Electricity builds up on surfaces as a result of friction (triboelectricity) from airborne particles, such as the dust stirred up by helicopters or rocket exhaust. It also builds up from receiving charge from another source, such as lightning. The result can be radio static that impairs intelligibility, or sparks that cause explosions during refueling or operations such as cleaning the hold of a ship that hauls grain.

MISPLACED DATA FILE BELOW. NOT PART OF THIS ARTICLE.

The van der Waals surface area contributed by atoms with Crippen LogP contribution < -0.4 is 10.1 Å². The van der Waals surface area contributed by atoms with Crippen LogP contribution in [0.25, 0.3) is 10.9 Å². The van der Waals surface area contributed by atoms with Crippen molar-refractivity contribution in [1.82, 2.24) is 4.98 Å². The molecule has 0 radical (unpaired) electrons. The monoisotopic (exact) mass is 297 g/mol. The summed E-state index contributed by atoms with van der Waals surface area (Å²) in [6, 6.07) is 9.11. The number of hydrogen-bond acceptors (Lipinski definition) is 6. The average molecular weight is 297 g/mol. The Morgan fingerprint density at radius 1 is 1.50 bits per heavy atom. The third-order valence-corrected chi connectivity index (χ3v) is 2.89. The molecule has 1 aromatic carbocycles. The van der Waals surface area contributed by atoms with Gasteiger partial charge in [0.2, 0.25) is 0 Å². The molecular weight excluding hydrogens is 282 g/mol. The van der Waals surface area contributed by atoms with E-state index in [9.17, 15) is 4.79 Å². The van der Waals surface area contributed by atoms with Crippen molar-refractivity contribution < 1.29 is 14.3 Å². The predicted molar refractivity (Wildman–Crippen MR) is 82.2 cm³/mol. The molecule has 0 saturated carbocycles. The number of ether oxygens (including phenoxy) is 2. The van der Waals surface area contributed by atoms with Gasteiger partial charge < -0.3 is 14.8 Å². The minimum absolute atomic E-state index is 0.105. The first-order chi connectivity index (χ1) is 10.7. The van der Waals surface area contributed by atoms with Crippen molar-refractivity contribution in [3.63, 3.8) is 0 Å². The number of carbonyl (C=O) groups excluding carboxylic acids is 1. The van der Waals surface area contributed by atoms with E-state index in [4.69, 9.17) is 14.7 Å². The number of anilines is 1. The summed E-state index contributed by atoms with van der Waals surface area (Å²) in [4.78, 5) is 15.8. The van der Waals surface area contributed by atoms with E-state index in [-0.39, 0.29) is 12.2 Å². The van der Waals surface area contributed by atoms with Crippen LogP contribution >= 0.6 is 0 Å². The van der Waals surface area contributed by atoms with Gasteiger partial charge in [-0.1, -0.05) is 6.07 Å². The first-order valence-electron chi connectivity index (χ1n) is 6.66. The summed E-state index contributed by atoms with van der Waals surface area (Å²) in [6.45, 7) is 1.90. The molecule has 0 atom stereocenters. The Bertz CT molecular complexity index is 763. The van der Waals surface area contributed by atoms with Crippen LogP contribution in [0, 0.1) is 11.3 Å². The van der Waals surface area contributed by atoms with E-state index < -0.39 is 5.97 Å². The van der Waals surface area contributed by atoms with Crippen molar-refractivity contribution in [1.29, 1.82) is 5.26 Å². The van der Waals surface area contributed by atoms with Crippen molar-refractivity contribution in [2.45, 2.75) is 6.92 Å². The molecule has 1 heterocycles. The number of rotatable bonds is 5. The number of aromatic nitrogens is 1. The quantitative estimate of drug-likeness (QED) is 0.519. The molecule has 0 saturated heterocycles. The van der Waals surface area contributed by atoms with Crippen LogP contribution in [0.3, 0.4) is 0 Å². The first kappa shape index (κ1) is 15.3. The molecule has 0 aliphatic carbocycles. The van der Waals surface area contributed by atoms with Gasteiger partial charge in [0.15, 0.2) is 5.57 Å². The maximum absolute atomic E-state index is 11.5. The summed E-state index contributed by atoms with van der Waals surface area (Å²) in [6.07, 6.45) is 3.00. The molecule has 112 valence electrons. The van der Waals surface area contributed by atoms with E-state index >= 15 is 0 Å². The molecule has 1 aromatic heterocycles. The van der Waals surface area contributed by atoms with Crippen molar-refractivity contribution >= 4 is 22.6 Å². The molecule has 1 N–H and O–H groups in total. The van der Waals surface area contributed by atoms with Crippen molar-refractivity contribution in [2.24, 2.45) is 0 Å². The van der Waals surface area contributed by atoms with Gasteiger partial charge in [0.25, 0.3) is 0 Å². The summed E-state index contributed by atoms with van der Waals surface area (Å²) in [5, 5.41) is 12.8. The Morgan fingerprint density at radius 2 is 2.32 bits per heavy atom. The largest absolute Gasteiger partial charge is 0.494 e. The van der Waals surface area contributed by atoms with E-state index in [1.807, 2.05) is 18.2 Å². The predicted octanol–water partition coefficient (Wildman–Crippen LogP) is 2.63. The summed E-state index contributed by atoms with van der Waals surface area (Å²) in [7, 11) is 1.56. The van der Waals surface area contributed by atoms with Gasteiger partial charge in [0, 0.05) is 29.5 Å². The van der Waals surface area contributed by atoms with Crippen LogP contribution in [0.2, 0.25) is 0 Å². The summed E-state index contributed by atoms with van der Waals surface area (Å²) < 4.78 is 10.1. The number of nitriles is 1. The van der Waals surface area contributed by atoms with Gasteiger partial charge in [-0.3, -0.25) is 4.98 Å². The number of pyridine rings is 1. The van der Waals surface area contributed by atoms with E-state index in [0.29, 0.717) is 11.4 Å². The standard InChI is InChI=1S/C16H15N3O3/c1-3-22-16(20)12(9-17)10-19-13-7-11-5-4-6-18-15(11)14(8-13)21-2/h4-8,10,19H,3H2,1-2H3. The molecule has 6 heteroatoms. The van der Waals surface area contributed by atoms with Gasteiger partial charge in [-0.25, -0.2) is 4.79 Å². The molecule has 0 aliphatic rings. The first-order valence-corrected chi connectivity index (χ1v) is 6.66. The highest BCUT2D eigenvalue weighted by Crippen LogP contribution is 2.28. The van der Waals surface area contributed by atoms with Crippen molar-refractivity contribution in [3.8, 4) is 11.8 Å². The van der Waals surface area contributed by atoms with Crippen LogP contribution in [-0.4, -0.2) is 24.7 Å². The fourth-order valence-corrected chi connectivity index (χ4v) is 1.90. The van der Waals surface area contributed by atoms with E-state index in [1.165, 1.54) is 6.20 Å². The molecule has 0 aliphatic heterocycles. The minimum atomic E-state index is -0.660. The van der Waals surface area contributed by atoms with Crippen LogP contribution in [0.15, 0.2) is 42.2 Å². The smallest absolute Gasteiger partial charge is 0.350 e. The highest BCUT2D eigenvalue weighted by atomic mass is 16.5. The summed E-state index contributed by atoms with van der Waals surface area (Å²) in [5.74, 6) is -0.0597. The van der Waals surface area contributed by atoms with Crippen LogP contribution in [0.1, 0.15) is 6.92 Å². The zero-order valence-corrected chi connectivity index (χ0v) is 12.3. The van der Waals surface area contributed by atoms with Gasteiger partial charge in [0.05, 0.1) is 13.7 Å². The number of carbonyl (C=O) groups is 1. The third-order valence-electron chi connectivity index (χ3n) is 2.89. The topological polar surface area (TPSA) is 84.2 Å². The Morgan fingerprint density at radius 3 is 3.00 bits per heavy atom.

SRI developed the device used on airplane wings to discharge static electricity as it is produced—say, by the friction of water droplets as the plane flies through a cloud—so that it does not build to levels that might cause radio interference or other problems. We developed a variety of additional devices and techniques to prevent explosions and occurrences such as the Apollo 13 disaster. SRI’s work also added considerably to the body of knowledge of triboelectricity and its effects.
SRI designed the initial electrostatic discharge (ESD) device for Boeing airliners. Others have modified the device many times since, and aircraft, spacecraft, and tankers (rail, highway, and marine) all now routinely carry static discharge devices.